Alberta is approaching 25,000 active cases of COVID-19, and there are more than 600 people in hospital with the illness

Alberta’s chief medical officer of health Dr. Deena Hinshaw asked Albertans to limit travel throughout the province as COVID-19 cases continue to rise. (Photo by Chris Schwarz/Government of Alberta)
Red Deer nears 900 active COVID-19 cases

Province reports additional 2,211 COVID-19 cases

Photo (STAR Catholic Logo)
STAR Catholic School Division declines running pilot on K-6 draft curriculum

The Catholic school board conducted an in-depth analysis of the Education Alberta’s draft curriculum

Lacombe-Ponoka MLA Ron Orr speaks to chamber members over Zoom on April 27. (Screenshot)
MLA Ron Orr fields diverse questions during ‘A Business Conversation’

The Lacombe and District Chamber of Commerce hosted A Business Conversation with MLA Ron Orr

FILE - In this March 3, 2021, file photo, a vial of the Johnson & Johnson COVID-19 vaccine is displayed at South Shore University Hospital in Bay Shore, N.Y. (AP Photo/Mark Lennihan, File)
Johnson & Johnson COVID vaccine can be given to adults 30+ who can’t wait for mRNA: NACI

Panel says single shot vaccine can be especially useful for populations unable to return for second shot

A rodeo south of Bowden drew a huge crowd on May 1 and 2, 2021. (Photo courtesy Mom’s Diner’s Facebook page)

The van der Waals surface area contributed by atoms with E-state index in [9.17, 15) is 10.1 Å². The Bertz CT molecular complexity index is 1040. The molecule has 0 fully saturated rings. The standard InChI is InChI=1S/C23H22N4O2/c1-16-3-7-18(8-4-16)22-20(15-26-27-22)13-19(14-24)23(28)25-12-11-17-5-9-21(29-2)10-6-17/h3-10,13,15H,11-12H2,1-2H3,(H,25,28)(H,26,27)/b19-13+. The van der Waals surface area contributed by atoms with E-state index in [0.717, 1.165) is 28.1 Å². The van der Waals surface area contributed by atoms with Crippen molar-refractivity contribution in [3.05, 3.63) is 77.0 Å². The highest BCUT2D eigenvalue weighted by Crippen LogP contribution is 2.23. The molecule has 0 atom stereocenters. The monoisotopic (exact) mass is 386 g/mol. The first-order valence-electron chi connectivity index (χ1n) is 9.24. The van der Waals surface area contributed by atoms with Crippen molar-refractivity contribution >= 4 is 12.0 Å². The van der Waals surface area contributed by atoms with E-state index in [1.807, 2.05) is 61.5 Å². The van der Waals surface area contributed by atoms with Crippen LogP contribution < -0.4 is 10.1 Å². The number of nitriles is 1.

Amazon is pausing its Prime Day marketing event in Canada this year amid ongoing COVID-19 outbreaks at its facilities in Ontario. THE CANADIAN PRESS/Nathan Denette
Amazon Prime Day halted in Canada due to COVID-19 outbreaks in warehouses

The postponement of the event was put in place to protect the health and safety of employees and customers, the company says

Big truck semi trailer moves on the highway towards sunset
Alberta’s cross-border truckers to be vaccinated at Montana rest stop

2,000 Alberta truck drivers who transport goods across the border will be able to receive the Johnson & Johnson vaccine in Montana

Road sign on Highway 1 west of Hope warns drivers of COVID-19 essential travel road checks on the highways into the B.C. Interior. (Jessica Peters/Chilliwack Progress)
B.C. residents want travel checks at Alberta border, MLA says

Police road checks in place at highways out of Vancouver area

People line up outside an immunization clinic to get their Oxford-AstraZeneca COVID-19 vaccine in Edmonton, Tuesday, April 20, 2021. THE CANADIAN PRESS/Jason Franson
Hospital investigating whether Alberta woman who died after AstraZeneca shot was turned away

Woman was taken off life support 12 days after getting vaccine

Two passengers were recently fined thousands of dollars after they faked their pre-flight COVID-19 test results. (Paul Clarke/Black Press)
2 passengers in Canada fined thousands for faking pre-flight COVID-19 tests

The government issued a warning Thursday to others thinking of doing the same – do it and you’ll be ordered to pay

A wild rabbit grazes in Nanaimo, B.C. in this Feb.2, 2018 photo. Rabbit owners in Alberta are being warned about a deadly virus that was identified in a southern Alberta household last month. THE CANADIAN PRESS/Dirk Meissner
‘Like a flash fire:’ Rabbit owners warned about outbreak of deadly disease in Alberta

The disease is confined to rabbits and cannot spread to humans

Most Read